This article appears in Summer Camp Guide 2020
Keeping kids safe at summer camp involves everything from first aid kits and sunscreen to camper-to-staff ratios and packing medications.
One of parents’ first considerations should be to find out whether a camp is accredited with the American Camp Association, said Dr. Michael Ambrose, founder and CEO of CampDoc, an electronic health record system for camps.
“The American Camp Association sets the standard,” Ambrose said. To earn accreditation camps must undergo a thorough review of operations that include staff qualifications, training and emergency management. The American Camp Association collaborates with experts from the American Academy of Pediatrics, the American Red Cross and other youth-serving agencies to ensure that current camp practices reflect the most up-to-date, research-based standards.
Medical issues, such as if there is camp a nurse on staff and how medication is delivered, are big concerns, but parents also look at overnight summer camp as an investment in their child’s emotional, spiritual and intellectual growth, said Alyson Gondek, director of Camp Woodmont in Northwest Georgia.
“Prevention of accidents and injuries is important at camp, but most parents are concerned about their child’s emotional safety,” she said. “They want to be sure their child fits in, is included and adjusts well to the camp environment.”
Ask the right questions
“Selecting the right program for your child is a matter of knowing your options and asking the right questions. While the internet offers a lot of search options for camp, it’s important for parents to pick up the phone and speak with the owners or directors,” Gondek said.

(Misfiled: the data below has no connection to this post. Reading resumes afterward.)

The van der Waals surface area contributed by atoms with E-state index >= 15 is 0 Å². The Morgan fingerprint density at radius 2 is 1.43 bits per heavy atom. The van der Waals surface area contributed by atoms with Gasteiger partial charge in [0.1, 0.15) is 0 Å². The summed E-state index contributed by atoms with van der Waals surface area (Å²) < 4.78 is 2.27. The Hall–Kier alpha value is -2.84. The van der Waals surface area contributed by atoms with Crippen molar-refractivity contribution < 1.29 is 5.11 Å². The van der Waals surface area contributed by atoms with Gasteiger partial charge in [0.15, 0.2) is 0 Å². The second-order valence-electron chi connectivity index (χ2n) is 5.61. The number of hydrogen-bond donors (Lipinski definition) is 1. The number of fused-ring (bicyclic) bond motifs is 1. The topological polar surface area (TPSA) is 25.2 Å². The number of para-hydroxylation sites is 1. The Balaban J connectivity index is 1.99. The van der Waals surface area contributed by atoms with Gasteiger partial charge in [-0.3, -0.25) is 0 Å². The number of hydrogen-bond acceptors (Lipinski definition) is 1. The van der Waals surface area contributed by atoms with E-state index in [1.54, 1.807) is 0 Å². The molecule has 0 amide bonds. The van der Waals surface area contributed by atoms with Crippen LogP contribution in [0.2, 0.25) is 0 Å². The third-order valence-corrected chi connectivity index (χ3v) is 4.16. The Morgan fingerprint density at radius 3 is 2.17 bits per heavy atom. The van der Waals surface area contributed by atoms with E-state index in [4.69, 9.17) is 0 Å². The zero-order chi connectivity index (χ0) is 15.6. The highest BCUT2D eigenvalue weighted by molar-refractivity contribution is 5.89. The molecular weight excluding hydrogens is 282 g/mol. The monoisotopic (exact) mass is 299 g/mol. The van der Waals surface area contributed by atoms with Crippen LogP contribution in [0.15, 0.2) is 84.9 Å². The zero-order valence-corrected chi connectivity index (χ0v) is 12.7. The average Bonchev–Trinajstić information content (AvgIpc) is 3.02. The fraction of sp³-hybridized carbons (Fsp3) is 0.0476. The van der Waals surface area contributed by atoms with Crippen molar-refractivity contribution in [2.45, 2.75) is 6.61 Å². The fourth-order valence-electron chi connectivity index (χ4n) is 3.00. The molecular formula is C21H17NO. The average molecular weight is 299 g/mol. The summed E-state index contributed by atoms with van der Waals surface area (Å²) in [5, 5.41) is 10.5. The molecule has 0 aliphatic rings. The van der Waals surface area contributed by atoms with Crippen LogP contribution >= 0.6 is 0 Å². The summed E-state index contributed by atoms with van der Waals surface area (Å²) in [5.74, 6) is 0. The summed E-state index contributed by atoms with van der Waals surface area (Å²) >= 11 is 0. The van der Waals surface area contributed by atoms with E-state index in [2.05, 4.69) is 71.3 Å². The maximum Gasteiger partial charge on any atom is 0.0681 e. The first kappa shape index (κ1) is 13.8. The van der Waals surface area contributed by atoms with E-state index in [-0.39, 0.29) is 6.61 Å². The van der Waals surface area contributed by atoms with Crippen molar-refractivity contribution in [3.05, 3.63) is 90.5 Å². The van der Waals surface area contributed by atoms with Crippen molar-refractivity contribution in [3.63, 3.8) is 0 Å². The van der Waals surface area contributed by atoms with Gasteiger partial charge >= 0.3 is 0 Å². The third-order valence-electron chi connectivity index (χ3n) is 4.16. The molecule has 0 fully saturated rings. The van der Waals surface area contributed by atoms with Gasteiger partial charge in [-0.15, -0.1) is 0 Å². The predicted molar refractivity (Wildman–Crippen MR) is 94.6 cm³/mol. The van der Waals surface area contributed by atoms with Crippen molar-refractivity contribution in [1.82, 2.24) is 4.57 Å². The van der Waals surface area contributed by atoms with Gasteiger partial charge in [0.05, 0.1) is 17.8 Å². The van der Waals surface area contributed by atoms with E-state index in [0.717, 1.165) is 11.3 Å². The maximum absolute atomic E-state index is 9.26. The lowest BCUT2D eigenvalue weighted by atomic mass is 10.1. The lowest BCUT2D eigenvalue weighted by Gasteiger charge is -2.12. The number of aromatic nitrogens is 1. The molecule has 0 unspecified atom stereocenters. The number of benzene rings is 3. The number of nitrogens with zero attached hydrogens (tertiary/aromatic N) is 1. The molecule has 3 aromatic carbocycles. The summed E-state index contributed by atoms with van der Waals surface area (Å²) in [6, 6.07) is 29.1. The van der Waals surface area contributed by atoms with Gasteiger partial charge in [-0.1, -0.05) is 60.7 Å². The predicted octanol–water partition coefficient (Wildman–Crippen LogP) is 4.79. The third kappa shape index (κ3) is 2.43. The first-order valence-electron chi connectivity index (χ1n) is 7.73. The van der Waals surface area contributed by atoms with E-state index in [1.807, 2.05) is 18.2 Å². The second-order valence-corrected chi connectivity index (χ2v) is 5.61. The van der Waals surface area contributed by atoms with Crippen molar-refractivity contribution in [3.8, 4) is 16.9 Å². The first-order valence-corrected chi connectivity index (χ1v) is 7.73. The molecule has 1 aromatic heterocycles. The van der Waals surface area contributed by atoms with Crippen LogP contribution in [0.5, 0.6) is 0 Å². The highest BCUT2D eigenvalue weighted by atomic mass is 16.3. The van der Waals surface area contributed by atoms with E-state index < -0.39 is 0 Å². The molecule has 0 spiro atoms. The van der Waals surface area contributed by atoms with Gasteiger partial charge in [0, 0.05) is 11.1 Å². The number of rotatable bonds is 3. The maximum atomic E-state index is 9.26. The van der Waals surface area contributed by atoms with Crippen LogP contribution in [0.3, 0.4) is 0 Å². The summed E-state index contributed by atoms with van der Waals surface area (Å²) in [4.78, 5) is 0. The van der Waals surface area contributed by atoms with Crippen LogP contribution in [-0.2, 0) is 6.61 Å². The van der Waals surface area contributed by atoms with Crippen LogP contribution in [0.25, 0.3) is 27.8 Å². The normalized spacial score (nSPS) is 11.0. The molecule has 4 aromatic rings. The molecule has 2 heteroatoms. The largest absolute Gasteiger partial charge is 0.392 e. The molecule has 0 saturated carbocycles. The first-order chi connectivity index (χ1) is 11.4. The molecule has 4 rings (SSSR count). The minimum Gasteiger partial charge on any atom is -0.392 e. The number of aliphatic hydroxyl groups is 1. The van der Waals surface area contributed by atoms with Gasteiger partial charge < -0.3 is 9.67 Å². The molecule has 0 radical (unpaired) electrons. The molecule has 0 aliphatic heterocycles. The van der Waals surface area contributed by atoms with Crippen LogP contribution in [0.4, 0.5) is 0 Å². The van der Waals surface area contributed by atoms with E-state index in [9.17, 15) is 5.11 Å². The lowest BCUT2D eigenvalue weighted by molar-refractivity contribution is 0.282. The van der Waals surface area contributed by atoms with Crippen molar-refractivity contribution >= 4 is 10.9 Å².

A conversation can reveal a greater understanding of the experience and background of the camp staff, management, camp’s philosophy and programs, she said.
Medicine management is serious business at summer camp.
“Medications should be brought in their original bottle from the pharmacy and checked-in with the camp nurse or director. Medicine should not be packed and kept in the cabins with the campers, regardless if it’s over-the-counter or prescription,” Gondek said.
Everything from gummy vitamins to herbal supplements to over-the-counter allergy medicines must be documented and communicated to the camp health care team, Ambrose said.
Each camp has its own guidelines and state regulations about what it can and cannot administer while a child is in its care. If possible, medications should be sent to camp before the camper arrives so that health care providers have adequate time to review and sort medications and address any concerns.
The right ratio
The camper-to-staff ratio is important not only so kids get the attention they deserve but also so that they stay safe, Ambrose said. The ideal camper-to-staff ratio recommended by the American Camping Association is:
- 5 and younger: 1 staffer for each 5 overnight campers; 1 staffer for each 6 day campers.
- Ages 6 to 8: 1 to 6 for overnight and 1 to 8 for day.
- Ages 9 to 14: 1 to 8 for overnight and 1 to 10 for day.
- Ages 15 to 18: 1 to 10 for overnight and 1 to 12 for day.